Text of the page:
Now We’re Getting Somewhere!

Feeling more confident that Elizabeth had probably been born in Roane County; I starting taking a serious look at each of the Holland men who were there prior to Elizabeth’s birth (about 1808).  There were really only 2 possibilities.  There was a William Holland; who appeared in early records there; as well as a Peter Holland. Peter stood out!  Elizabeth and George had named one of their oldest sons Peter!  Now this is interesting!

I now needed to know more about Peter.  I found his marriage in Roane Co., TN.  He had married Polly Lea there in 1807.  This could work.  After all; Elizabeth was born about 1808.  She may have been their first child.

So…. I continued to search for Peter.  I found him on the 1820 census of Lincoln Co., TN.  Looking at my map; I realize that Lincoln Co., TN borders Franklin Co., TN.  Remember; Franklin Co., TN is where I found the elder George Shankle in 1820!  And…. both of these counties border Jackson Co., AL; where George and Elizabeth first appear on a census.

More Clues in Lincoln County

Since I had found Peter in Lincoln County; I knew I needed to search records there.  I was hoping to find a will, deed, or something naming his children.  I found none of those.  However; I did find another clue in a Lincoln Co., TN Heritage book.  This book included an article about William Holland.  In reading the article; I quickly realized this was the same William who ended up in Jackson Co., AL; and was living near Elizabeth and George in 1830.

According to this article; William had a son, Peter; who was in Lincoln Co. in 1820 (the same Peter I had found there; who had come from Roane Co.).  However; the article stated that this Peter was born in 1798.  Of course Elizabeth was born about 10 years after that.  The math didn’t work.  Understanding that articles like this often contain errors; I decided I should look further into it.  Although the article claimed that this Peter was born in 1798; he was listed as 26-44 years old in 1820.  That would place him born prior to 1794.  The article also stated that he was in Pope Co., IL by 1830.  So…. I looked for myself.  Sure enough; Peter Holland was in Pope Co., IL in 1830.  His age was 40-49!  This would place him born prior to 1790.  The; I found him in Hardin Co., IL in 1850.  Hardin had been created in 1839, from part of Pope Co.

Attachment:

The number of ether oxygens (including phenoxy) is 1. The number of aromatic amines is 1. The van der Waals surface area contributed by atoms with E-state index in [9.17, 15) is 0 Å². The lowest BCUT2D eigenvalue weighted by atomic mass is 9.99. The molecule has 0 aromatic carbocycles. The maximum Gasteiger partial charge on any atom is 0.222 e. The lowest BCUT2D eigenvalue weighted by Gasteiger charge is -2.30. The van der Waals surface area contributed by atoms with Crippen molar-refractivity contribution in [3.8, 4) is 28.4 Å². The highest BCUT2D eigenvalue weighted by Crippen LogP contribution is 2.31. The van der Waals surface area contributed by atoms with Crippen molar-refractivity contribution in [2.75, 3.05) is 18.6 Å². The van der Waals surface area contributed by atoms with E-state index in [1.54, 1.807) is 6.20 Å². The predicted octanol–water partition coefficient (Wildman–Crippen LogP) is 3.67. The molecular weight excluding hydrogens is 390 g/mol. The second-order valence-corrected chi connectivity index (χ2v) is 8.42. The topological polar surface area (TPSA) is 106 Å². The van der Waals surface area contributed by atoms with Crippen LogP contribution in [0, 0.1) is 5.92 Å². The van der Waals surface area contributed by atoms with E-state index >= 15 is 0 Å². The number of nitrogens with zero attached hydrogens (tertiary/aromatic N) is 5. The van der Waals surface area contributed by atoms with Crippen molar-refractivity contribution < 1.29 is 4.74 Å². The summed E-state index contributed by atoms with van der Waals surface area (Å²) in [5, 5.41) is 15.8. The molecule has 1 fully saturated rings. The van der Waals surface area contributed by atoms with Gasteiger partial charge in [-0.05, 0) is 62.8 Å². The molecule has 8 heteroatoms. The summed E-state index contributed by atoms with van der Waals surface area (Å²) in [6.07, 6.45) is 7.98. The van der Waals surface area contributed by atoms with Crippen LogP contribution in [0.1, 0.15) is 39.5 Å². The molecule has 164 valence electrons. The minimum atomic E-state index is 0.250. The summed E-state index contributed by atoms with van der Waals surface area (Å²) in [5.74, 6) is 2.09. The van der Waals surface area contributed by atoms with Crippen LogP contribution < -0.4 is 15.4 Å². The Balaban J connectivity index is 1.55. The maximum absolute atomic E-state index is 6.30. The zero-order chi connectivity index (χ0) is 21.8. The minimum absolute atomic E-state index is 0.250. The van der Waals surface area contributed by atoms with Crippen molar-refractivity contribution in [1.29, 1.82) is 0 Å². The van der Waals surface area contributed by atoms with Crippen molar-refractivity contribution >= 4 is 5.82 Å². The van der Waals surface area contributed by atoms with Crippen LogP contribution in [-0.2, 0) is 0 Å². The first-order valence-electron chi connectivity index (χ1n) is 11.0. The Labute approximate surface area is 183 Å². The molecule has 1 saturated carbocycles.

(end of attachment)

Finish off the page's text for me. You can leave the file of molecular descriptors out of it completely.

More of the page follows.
At the time of the 1850 census; Peter was listed as 62 years old.  This placed his birth as about 1787 or 1788. So…. it became clear to me that the birth year of 1798 in the article was a mistake.  This fellow is definitely old enough to be the same Peter who married Polly Lea in Roane Co., TN in 1807; then moved to Lincoln Co., TN before 1820.


Since I now have very strong evidence that this Peter was the father of Elizabeth; I knew I need to search records in Hardin Co., IL.  Since Peter was 62 years old at the time of the 1850 Hardin Co. census; he likely would have died there.

One of the books I grabbed off the shelves was titled “Early Newspaper Clippings of Hardin County, Illinois (From Uncle George Lavender’s Scrapbooks)”.  In the Foreword of the book; the author states that most of the material is from “Scrap-books” of Uncle George Lavender.  The author also states that most of the newspapers and county records are non-existent.  These items were apparently clipped out of newspapers and such many years earlier, by “Uncle George Lavender”.

I looked at the index of the book.  Although there were no “Holland”‘s listed in the index; there were “Hollen”‘s listed.  Among them was a Peter Hollen.  He was listed on page 176 of this book.  So…. I go to page 176. This item was from Hardin County Circuit Court, Aug. term, 1853.  This is a suit filed by one of the heirs of Peter “Hollen”; with the defendants being other heirs of Peter.  Among those heirs of Peter was “George Shankle and Elizabeth, his wife”!!!

Need I say More?

This was quite a journey.  However; persistence does indeed pay off!  Although I had already gathered strong “evidence” that Peter Holland was the father of Elizabeth; I now have the document which proves it.  In fact; I also have the names of Peter’s other children; thanks to “Uncle George Lavender”!


Posted by on July 8, 2015 in General Genealogy


Benjamin Flowers